I have 13*25 datasets consisting each of around 40 points. They are all linear I can easily fit them using fit function but my problem is when I want to call them I want them to be functions. I want to define a function using fit results

something like


Do you have any idea how can I make this function?

any ideas?

Edit: My data is a set data of radius, {i,r(i)}

what are s1,s2 and o, Here it come in details if you are interested Molecules

s1 is site one on molecule one and s2 is site2 on molecule 2 an o is orientation meaning the way molecules can approach each other anyways in each case we will have different radiuses between these molecules and data[s1,s2,o] is a set of 40 points for example the picture is orientation one, data[1,7,1] will be 40 points of distance between atom 1 in molecule 1 and atom 7 in molecule 2.

{{1, 6.44479}, {2, 6.34609}, {3, 6.24742}, {4, 6.1488}, {5,
6.05023}, {6, 5.9517}, {7, 5.85322}, {8, 5.7548}, {9, 5.65642}, {10,
5.55811}, {11, 5.45986}, {12, 5.36167}, {13, 5.26356}, {14,
5.16551}, {15, 5.06754}, {16, 4.96965}, {17, 4.87185}, {18,
4.77414}, {19, 4.67652}, {20, 4.57901}, {21, 4.48161}, {22,
4.38432}, {23, 4.28716}, {24, 4.19013}, {25, 4.09325}, {26,
3.99652}, {27, 3.89995}, {28, 3.80356}, {29, 3.70736}, {30,

the first iterator is the step number, meaning by each step molecules get closer to each other. Thanks for your attention

  • $\begingroup$ radius[s1_,s2_,o_,i_]:=Fit[data[s1,s2,o],{1,x},x] ?? $\endgroup$ – Alexei Boulbitch Jun 6 '13 at 10:18
  • $\begingroup$ Can you explain the format of your data? What are s1, s2 and o? $\endgroup$ – bobthechemist Jun 6 '13 at 10:51
  • $\begingroup$ I'm still a bit confused. In your dataset, is i simply an index or is it an independent variable? What makes the relationship between i and r(i) linear? $\endgroup$ – bobthechemist Jun 6 '13 at 11:55
  • $\begingroup$ i is an iterator used in coding, as i grows distance between molecules decrease, never mind that so much I just had to use it to define my functions(actually instead of i in theory we use distance between 1-6 carbon atoms). it's a part of a huge code I wreote somedays ago for my thesis. Imagine it it this way at point 1 distance between molecules 1 & 6 is equal to 6. $\endgroup$ – Raymond Ghaffarian Shirazi Jun 6 '13 at 12:05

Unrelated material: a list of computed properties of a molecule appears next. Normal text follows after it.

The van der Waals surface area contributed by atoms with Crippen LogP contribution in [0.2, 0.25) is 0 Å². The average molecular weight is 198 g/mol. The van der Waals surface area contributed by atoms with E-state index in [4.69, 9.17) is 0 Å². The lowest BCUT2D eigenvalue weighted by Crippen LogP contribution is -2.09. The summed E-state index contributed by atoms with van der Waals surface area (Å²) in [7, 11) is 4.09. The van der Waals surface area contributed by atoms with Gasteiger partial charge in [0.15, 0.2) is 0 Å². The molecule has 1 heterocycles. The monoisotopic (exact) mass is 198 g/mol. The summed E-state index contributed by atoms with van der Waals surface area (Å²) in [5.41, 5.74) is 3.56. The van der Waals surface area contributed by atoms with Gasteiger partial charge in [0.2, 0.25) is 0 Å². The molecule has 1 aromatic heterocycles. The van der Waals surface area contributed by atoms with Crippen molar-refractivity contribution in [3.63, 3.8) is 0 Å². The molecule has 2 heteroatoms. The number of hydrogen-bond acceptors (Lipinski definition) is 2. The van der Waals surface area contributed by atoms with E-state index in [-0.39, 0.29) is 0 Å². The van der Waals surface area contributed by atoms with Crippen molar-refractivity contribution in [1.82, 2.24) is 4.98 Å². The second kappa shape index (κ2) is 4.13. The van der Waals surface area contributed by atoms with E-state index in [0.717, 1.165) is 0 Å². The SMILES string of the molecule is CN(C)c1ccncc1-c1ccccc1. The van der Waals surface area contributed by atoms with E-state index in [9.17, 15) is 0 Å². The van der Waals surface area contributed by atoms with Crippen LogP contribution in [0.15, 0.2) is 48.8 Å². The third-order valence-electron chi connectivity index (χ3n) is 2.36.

• $\begingroup$ Thanks - Can you comment on on how my solution does not satisfactorily answer your question? Is it my assumption of your data format or the way the functions are generated? $\endgroup$ – bobthechemist Jun 6 '13 at 12:39


I will assume that your data are contained in a nested list of {x, y} pairs such that a single dataset can be extracted via data[[i]]. We can make some example data using:

data = Transpose@Table[{x, (a + b x ) (1 + RandomReal[{-0.15, 0.15}]) /. {a -> 
    0.1 i, b -> i}}, {x, 0, 10, 1}, {i, 1, 10}];


I think LinearModelFit is a better choice than Fit as it returns functions that can be readily used for your purpose. We can Map this command over all of your datasets since they are all being fit using the general formula y = m x + b:

lmf = LinearModelFit[#, {1, x}, x] & /@ data;

lmf now contains a list of functions that can be passed to Plot, which the indices of lmf being identical to those of data.

Plot[lmf[[1]][x], {x, 1, 10}, Epilog -> Point@data[[1]]]

Your dataset is much larger than my sample set, so plotting all solutions on a single graph is not recommended, but this is one way it might be done.

Plot[Evaluate@Table[lmf[[i]][x], {i, 1, Length[lmf]}], {x, 1, 10}, Epilog -> Point@Partition[Flatten@data, 2]]

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